Friday, September 30, 2011

Hu Zhicheng: US scientist trapped in China

In the year-plus since he was released from jail, scientist Hu Zhicheng has been free, free to drive from his Shanghai apartment to his office two hours away, free to get acupuncture treatment for chronic back pain, free except to leave China and rejoin his family in America.

Twice Hu went to airports to board flights out of China only to be turned back by border control officers. A China-born U.S. citizen and award-winning inventor of emission control systems for autos, Hu has written to the police who investigated him for infringing commercial secrets and met with the prosecutors who dropped the charges for lack of evidence. Yet he has not been allowed to leave - nor told why.

"My priority is to go home and be with my family," said Hu, slight, soft-spoken and reserved. "I know how much they have suffered."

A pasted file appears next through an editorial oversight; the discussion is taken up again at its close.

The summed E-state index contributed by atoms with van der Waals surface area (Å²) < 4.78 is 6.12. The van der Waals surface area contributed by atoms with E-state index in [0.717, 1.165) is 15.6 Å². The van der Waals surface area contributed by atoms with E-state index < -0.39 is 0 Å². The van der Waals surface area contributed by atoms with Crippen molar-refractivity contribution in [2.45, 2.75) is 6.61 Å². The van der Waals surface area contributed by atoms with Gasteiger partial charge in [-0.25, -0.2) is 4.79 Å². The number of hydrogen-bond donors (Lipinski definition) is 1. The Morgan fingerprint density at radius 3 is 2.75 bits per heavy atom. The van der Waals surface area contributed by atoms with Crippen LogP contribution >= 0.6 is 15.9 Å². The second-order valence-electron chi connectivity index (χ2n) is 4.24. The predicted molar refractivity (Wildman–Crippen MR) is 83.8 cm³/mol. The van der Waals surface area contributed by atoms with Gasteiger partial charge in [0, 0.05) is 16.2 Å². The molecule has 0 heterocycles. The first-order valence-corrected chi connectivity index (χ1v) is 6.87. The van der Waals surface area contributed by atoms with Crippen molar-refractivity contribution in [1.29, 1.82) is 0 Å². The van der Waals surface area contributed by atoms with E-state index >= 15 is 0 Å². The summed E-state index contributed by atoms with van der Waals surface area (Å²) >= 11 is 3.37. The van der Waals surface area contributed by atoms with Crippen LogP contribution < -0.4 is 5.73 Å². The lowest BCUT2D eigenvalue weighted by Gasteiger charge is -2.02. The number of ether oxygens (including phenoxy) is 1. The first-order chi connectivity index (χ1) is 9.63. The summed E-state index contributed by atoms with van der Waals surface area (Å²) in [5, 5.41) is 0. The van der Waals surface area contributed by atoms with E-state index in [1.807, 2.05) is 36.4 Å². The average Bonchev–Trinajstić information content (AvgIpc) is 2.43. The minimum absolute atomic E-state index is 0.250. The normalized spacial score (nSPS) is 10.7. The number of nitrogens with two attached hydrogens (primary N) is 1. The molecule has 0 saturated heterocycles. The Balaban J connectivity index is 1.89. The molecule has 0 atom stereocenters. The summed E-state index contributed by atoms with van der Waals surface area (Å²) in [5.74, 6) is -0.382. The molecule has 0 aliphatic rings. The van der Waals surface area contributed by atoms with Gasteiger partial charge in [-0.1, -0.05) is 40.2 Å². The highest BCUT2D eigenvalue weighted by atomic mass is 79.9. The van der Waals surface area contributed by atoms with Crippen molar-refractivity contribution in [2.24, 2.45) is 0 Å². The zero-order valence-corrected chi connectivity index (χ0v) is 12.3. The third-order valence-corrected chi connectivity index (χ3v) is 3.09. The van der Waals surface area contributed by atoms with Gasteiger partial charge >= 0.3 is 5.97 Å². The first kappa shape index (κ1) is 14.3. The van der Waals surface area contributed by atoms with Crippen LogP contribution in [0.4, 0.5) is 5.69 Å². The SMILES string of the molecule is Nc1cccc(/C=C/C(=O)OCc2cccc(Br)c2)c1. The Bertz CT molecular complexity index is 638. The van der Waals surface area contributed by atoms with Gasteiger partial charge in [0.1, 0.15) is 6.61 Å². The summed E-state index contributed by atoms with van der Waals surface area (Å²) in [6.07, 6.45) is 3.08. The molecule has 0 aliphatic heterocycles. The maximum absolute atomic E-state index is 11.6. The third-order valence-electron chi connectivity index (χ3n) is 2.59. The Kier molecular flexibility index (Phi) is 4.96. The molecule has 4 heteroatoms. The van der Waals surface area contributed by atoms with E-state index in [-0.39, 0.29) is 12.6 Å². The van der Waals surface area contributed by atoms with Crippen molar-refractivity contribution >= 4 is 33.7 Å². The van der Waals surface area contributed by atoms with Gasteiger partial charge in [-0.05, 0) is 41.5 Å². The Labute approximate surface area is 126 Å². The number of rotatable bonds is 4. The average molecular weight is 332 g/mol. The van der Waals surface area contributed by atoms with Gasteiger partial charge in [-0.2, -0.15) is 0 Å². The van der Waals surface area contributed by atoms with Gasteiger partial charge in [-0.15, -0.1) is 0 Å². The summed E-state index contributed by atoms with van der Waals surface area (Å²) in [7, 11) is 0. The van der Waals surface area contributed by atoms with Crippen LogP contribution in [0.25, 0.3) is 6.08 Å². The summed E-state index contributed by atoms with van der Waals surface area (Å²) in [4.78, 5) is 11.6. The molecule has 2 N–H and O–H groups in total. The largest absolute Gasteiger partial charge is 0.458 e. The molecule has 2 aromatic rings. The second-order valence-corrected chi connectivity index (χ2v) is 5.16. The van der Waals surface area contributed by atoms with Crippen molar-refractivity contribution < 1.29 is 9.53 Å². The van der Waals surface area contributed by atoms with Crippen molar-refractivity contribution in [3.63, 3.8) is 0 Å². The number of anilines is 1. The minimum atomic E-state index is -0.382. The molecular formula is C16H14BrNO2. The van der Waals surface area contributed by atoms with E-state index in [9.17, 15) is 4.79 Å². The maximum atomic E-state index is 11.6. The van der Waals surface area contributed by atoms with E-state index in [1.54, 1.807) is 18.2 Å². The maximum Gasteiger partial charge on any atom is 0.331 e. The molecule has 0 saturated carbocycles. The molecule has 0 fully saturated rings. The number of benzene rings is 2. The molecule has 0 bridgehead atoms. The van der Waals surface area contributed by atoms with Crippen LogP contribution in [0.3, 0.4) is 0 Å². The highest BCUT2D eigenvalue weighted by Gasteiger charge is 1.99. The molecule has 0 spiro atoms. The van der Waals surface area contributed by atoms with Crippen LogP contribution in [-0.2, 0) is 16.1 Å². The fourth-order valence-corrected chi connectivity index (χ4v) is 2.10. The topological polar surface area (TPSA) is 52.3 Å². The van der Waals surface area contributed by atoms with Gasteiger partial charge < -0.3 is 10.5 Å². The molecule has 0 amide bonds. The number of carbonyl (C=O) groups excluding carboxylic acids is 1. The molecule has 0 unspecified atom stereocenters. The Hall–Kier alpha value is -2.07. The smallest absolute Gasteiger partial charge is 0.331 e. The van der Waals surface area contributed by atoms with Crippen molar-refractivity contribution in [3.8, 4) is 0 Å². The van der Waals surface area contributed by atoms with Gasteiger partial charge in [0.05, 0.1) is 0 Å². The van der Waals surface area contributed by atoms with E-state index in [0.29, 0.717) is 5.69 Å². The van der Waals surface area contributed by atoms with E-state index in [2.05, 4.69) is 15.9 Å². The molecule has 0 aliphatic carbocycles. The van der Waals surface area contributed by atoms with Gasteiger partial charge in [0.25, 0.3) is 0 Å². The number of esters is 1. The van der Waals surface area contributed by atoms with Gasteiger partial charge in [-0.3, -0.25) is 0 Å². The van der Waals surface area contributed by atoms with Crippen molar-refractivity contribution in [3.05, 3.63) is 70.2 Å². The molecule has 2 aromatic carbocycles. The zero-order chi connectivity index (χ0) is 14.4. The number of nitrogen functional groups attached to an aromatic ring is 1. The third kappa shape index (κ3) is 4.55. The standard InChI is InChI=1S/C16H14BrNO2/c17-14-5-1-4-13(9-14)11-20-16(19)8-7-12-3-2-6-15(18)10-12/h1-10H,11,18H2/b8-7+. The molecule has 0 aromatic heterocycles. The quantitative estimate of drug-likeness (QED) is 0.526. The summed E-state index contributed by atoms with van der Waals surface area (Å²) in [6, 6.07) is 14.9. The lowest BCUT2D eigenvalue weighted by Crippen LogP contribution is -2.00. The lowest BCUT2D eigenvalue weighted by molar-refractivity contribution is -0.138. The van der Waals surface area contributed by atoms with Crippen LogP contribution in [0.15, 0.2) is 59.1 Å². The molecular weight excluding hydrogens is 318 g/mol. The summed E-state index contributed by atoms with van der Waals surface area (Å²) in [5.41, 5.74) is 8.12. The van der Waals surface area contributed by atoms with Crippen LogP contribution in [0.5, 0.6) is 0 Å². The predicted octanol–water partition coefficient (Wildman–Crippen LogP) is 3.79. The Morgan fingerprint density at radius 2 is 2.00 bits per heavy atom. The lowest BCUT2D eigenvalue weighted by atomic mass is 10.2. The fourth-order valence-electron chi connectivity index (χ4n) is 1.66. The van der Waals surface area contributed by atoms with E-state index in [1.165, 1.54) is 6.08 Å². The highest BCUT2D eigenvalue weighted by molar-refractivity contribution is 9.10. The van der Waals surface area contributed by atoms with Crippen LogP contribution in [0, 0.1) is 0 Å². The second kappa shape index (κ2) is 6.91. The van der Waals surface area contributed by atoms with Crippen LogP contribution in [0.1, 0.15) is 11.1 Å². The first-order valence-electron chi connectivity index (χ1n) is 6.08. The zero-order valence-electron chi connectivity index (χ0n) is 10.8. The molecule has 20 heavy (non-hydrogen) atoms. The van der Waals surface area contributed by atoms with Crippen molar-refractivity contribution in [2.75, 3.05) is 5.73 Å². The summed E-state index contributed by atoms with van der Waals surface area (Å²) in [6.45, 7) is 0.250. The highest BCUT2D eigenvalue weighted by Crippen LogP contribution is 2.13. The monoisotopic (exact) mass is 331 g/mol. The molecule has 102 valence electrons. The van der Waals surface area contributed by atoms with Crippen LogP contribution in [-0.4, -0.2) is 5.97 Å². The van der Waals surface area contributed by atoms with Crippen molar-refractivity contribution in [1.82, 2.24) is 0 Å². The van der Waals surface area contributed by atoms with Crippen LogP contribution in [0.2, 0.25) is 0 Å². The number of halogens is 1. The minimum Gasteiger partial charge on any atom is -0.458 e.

Writ large, Hu's case shows the pitfalls that Chinese who study and work in the West face when they return to apply their entrepreneurial zeal to the booming China market. Trade disputes that would be civil suits in the West become criminal cases in China. Chinese companies often cultivate influence with local officials and thus may rally law enforcement and a malleable legal system to their side when deals go awry.

In Hu's case, he and his wife believe that the company which accused him of secrets theft persuaded authorities to keep the travel ban in place. In China, sometimes punishment goes on even when the law says stop.

http://hosted.ap.org/dynamic/stories/A/AS_CHINA_FREE_BUT_NOT_FREE?SITE=AP&SECTION=HOME&TEMPLATE=DEFAULT&CTIME=2011-09-30-05-06-10